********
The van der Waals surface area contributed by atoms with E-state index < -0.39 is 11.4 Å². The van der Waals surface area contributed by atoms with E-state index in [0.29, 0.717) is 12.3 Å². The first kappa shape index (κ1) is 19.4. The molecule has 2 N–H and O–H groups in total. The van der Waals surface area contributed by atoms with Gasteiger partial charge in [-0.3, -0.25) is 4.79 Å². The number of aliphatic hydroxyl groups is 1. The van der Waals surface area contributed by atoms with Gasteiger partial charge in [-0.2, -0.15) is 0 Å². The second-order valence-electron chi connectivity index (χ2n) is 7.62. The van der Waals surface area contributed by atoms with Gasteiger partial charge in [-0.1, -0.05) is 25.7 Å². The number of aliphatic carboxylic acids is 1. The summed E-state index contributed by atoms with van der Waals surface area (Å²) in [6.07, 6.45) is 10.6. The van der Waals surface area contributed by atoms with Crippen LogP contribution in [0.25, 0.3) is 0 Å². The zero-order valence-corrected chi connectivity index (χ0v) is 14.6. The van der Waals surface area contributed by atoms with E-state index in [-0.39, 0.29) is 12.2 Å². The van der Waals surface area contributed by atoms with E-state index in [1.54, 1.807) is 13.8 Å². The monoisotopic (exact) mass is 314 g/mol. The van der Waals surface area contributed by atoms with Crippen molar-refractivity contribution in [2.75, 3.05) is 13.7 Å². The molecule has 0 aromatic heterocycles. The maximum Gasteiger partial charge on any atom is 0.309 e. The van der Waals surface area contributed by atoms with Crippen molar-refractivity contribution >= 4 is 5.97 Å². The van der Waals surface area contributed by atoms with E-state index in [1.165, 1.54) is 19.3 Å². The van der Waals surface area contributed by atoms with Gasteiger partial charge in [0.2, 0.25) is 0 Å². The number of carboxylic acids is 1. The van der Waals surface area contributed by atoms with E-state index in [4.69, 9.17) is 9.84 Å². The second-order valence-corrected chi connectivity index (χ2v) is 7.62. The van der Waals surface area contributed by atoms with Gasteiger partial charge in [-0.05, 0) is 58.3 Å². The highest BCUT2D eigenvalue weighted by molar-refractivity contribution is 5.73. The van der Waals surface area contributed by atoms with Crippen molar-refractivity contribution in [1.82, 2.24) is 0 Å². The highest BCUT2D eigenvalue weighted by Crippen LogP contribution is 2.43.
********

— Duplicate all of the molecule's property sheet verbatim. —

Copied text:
The van der Waals surface area contributed by atoms with E-state index < -0.39 is 11.4 Å². The van der Waals surface area contributed by atoms with E-state index in [0.29, 0.717) is 12.3 Å². The first kappa shape index (κ1) is 19.4. The molecule has 2 N–H and O–H groups in total. The van der Waals surface area contributed by atoms with Gasteiger partial charge in [-0.3, -0.25) is 4.79 Å². The number of aliphatic hydroxyl groups is 1. The van der Waals surface area contributed by atoms with Gasteiger partial charge in [-0.2, -0.15) is 0 Å². The second-order valence-electron chi connectivity index (χ2n) is 7.62. The van der Waals surface area contributed by atoms with Gasteiger partial charge in [-0.1, -0.05) is 25.7 Å². The number of aliphatic carboxylic acids is 1. The summed E-state index contributed by atoms with van der Waals surface area (Å²) in [6.07, 6.45) is 10.6. The van der Waals surface area contributed by atoms with Crippen LogP contribution in [0.25, 0.3) is 0 Å². The zero-order valence-corrected chi connectivity index (χ0v) is 14.6. The van der Waals surface area contributed by atoms with E-state index in [-0.39, 0.29) is 12.2 Å². The van der Waals surface area contributed by atoms with E-state index in [1.54, 1.807) is 13.8 Å². The monoisotopic (exact) mass is 314 g/mol. The van der Waals surface area contributed by atoms with Crippen molar-refractivity contribution in [2.75, 3.05) is 13.7 Å². The molecule has 0 aromatic heterocycles. The maximum Gasteiger partial charge on any atom is 0.309 e. The van der Waals surface area contributed by atoms with Crippen molar-refractivity contribution >= 4 is 5.97 Å². The van der Waals surface area contributed by atoms with E-state index in [1.165, 1.54) is 19.3 Å². The van der Waals surface area contributed by atoms with Gasteiger partial charge in [0.2, 0.25) is 0 Å². The number of carboxylic acids is 1. The van der Waals surface area contributed by atoms with E-state index in [4.69, 9.17) is 9.84 Å². The second-order valence-corrected chi connectivity index (χ2v) is 7.62. The van der Waals surface area contributed by atoms with Gasteiger partial charge in [-0.05, 0) is 58.3 Å². The highest BCUT2D eigenvalue weighted by molar-refractivity contribution is 5.73. The van der Waals surface area contributed by atoms with Crippen molar-refractivity contribution in [1.82, 2.24) is 0 Å². The highest BCUT2D eigenvalue weighted by Crippen LogP contribution is 2.43.